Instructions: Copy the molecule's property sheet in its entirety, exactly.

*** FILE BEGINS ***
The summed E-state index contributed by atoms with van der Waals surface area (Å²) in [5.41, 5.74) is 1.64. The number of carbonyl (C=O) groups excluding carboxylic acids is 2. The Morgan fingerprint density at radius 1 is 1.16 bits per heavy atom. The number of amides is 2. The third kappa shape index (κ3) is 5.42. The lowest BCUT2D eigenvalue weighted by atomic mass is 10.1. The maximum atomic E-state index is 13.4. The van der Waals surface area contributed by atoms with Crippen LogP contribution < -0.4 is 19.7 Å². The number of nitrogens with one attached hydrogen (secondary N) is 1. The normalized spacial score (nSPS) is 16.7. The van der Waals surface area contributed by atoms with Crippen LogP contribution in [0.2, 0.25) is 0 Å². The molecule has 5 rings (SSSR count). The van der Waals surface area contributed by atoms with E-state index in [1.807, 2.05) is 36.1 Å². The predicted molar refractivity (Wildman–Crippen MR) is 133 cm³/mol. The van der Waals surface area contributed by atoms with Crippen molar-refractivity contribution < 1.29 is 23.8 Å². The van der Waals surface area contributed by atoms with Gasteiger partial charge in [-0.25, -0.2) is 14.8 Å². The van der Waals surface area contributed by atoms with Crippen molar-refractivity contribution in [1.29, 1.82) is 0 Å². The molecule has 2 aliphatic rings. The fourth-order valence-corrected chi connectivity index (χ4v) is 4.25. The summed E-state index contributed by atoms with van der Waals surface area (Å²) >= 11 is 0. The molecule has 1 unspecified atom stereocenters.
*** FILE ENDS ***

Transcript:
The summed E-state index contributed by atoms with van der Waals surface area (Å²) in [5.41, 5.74) is 1.64. The number of carbonyl (C=O) groups excluding carboxylic acids is 2. The Morgan fingerprint density at radius 1 is 1.16 bits per heavy atom. The number of amides is 2. The third kappa shape index (κ3) is 5.42. The lowest BCUT2D eigenvalue weighted by atomic mass is 10.1. The maximum atomic E-state index is 13.4. The van der Waals surface area contributed by atoms with Crippen LogP contribution < -0.4 is 19.7 Å². The number of nitrogens with one attached hydrogen (secondary N) is 1. The normalized spacial score (nSPS) is 16.7. The van der Waals surface area contributed by atoms with Crippen LogP contribution in [0.2, 0.25) is 0 Å². The molecule has 5 rings (SSSR count). The van der Waals surface area contributed by atoms with E-state index in [1.807, 2.05) is 36.1 Å². The predicted molar refractivity (Wildman–Crippen MR) is 133 cm³/mol. The van der Waals surface area contributed by atoms with Crippen molar-refractivity contribution < 1.29 is 23.8 Å². The van der Waals surface area contributed by atoms with Gasteiger partial charge in [-0.25, -0.2) is 14.8 Å². The van der Waals surface area contributed by atoms with Crippen molar-refractivity contribution in [1.29, 1.82) is 0 Å². The molecule has 2 aliphatic rings. The fourth-order valence-corrected chi connectivity index (χ4v) is 4.25. The summed E-state index contributed by atoms with van der Waals surface area (Å²) >= 11 is 0. The molecule has 1 unspecified atom stereocenters.